Turks in space in first 3D animation

ÖZLEM SAKIN
Published
Turks in space in first 3D animation

Turkey's first 3D animation cartoon "Uzay Kuvvetleri 2911," coming to theaters soon, features tea-drinking and kokoreç-eating Captain Murat and his crew taking on all kinds of baddies and saving the universe.

"Uzay Kuvvetleri 2911" has received international acclaim and the appraisal of renowned stop-motion artists.
The 3D animation will hit the silver screen on April 23, 2014. Even ahead of its premiere, the trailer impressed animation experts and fans all around the world. The crew became the first Turkish team to be invited to the world's most prestigious annual computer graphics conference in July 2013, SIGGRAPH (Special Interest Group on Graphics and Interactive Techniques). Directed by Michael Sahin Derun, the film follows the story of the TCG Savarona spacecraft and its crew as they fight to save an uninhabitable and chaotic universe. "Uzay Kuvvetleri 2911" also acquired the screening rights for a minimum of one week at Quad Cinema in New York and Laemmle Theater in Los Angeles, breaking further ground in Turkish film history.

In order to honor what might soon become a remarkable success story and pave the way for more Turkish sci-fi and animation films, we asked director Michael Sahin Derun to give some insights on his masterpiece.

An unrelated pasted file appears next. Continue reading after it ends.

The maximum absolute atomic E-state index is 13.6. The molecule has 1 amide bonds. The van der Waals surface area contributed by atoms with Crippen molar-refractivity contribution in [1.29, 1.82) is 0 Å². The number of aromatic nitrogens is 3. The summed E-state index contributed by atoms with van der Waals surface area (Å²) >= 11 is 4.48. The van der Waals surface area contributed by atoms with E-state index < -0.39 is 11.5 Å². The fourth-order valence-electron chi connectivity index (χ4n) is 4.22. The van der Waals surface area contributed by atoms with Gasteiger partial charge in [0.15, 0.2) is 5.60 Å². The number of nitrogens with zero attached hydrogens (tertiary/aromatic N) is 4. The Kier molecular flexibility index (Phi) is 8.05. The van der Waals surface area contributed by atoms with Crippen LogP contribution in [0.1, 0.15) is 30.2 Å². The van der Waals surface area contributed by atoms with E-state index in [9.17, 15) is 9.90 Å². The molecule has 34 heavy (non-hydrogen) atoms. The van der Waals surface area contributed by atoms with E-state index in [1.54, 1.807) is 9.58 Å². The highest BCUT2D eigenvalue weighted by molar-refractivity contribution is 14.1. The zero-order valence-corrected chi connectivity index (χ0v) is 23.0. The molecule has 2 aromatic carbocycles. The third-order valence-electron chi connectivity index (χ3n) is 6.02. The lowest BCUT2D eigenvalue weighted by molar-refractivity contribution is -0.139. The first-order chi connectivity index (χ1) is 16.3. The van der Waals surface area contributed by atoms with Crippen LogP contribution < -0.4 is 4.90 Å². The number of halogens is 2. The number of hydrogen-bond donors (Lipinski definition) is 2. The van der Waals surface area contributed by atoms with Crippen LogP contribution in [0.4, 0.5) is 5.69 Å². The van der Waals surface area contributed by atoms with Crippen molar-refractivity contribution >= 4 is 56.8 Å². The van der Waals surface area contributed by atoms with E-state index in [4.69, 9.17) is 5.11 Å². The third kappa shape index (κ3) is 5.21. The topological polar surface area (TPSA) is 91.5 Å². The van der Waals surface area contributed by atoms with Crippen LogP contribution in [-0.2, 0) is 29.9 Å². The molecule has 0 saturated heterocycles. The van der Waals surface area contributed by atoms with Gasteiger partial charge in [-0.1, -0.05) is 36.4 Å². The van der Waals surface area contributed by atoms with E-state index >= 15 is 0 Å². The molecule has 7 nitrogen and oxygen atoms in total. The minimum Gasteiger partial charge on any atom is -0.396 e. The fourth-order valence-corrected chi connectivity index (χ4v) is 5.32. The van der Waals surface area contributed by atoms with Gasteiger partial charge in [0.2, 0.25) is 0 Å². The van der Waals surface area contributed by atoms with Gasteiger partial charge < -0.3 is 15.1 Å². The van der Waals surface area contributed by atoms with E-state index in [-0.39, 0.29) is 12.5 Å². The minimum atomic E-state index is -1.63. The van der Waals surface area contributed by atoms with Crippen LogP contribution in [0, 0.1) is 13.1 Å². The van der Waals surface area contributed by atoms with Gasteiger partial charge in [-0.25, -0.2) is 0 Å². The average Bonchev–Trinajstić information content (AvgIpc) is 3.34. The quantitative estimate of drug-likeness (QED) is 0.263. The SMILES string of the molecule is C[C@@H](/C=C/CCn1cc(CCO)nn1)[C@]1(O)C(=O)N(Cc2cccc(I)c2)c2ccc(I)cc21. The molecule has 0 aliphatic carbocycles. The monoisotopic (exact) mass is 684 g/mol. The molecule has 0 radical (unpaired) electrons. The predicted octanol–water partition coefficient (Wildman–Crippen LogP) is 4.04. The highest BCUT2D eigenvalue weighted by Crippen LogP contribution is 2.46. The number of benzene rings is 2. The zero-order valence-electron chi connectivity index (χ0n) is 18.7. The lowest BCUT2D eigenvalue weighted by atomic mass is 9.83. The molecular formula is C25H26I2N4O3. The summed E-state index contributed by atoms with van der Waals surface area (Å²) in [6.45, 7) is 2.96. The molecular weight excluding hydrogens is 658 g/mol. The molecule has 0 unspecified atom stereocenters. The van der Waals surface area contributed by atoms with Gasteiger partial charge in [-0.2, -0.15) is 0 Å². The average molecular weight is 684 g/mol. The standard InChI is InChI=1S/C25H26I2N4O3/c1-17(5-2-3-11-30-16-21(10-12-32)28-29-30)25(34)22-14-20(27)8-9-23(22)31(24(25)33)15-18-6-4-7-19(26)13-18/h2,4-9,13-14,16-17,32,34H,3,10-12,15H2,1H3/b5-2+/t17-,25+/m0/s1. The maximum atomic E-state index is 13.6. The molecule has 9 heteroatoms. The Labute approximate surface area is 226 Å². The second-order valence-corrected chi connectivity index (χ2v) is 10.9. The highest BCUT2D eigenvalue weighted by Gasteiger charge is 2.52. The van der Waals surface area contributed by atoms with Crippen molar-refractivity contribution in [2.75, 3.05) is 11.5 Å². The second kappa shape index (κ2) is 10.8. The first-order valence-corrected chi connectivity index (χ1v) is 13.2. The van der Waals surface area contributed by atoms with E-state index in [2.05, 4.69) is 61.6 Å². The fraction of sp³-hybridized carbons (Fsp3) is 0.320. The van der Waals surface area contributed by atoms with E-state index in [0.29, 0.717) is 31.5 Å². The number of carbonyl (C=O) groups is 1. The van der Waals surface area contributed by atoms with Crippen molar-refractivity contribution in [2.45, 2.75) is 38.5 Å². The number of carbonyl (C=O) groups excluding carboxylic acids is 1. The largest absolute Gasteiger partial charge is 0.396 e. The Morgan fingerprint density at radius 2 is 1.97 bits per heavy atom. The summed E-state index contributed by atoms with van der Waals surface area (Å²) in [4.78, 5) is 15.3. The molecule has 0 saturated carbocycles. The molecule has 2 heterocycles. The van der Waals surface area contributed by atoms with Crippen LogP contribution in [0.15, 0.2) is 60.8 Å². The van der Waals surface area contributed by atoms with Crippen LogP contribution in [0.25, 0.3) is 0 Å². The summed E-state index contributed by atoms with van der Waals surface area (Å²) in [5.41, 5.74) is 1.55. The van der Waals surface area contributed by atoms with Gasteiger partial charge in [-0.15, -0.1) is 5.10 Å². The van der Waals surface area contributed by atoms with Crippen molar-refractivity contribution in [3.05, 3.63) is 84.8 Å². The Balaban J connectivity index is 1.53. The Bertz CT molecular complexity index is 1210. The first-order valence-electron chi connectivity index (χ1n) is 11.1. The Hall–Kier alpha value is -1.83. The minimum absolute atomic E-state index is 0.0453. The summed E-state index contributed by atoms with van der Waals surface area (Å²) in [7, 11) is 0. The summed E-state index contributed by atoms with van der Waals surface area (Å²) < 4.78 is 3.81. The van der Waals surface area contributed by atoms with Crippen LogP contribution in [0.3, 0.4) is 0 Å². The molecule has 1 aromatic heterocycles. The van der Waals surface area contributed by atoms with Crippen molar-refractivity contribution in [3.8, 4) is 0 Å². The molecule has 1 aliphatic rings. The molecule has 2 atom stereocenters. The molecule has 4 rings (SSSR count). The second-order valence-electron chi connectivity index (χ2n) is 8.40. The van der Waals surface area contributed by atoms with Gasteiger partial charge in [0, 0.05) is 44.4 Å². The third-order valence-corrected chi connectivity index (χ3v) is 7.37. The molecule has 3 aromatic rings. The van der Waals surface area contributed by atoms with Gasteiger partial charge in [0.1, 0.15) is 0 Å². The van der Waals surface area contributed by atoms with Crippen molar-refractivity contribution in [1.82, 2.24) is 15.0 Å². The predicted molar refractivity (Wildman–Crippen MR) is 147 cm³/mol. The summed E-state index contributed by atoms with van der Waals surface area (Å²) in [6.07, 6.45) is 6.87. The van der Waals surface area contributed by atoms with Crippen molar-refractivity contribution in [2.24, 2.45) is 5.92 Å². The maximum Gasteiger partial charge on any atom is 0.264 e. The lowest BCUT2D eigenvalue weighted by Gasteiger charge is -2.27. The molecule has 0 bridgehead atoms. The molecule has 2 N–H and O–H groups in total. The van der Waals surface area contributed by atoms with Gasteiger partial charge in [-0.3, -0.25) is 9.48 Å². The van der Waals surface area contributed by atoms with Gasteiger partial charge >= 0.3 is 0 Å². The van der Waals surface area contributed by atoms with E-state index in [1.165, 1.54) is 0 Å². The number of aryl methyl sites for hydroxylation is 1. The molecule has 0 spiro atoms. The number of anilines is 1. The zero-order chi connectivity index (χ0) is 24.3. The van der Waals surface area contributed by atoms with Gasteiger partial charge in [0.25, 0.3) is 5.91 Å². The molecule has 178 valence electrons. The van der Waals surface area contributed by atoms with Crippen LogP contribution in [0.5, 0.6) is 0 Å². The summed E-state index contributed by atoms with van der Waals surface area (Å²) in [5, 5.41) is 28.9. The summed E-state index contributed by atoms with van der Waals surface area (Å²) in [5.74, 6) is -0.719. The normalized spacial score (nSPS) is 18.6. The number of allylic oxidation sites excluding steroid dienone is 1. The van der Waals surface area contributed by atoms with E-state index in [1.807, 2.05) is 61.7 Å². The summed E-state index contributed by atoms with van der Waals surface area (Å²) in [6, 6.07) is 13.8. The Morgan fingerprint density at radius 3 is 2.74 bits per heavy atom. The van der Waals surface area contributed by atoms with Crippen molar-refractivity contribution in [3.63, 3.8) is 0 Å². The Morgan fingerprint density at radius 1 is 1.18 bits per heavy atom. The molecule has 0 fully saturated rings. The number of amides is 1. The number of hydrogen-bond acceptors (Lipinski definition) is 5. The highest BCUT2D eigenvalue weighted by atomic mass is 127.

DS: Why did you choose sci-fi for your first feature film? Is it a personal favorite?
Derun: There is a void in the sector.

The most recent sci-fi movie shot in Turkey was back in 1986 with "Dünyayı Kurtaran Adam" (The Man Who Saved the World). I am not trying to criticize the current Turkish film and TV series market, but what we are usually exposed to is movies on the underground world and mafia, and comedies… TV is full of matchmaking shows. The sector seriously lacks any kind of scientific films or shows. The kids do not have any real role models that they can look up to. We want Turkish children to look at the stars because it is where you look to and who you look up to that shapes your future. For example, "Titanic" director James Cameron would never have become involved in cinema if he wasn't hooked up on "Star Wars" back in 1977.

We have no idea about how the bullies and mafia guys, death and suffering on TV will affect children. They need more science and more knowledge in their lives, something educational.

Also, foreign animation films focus a lot on nature, animals, et cetera. Therefore, we chose to believe that science-fiction will be more beneficial for the youth of Turkey.

DS:
As Animaj Animation Company, I believe you covered all of the project's expenses, without any sponsors.
Derun: We have no sponsors, no producers, and no support of any sorts whatsoever. We have a team of 12 people and throughout the whole three years we worked on this movie, the number reached around 30, including people who worked on the project on and off.

We created 270,000 frames, which is amazing on its own. Even if the film is not successful at the box office, as long as we build a devoted 20,000 person fan base that would be more than enough for me.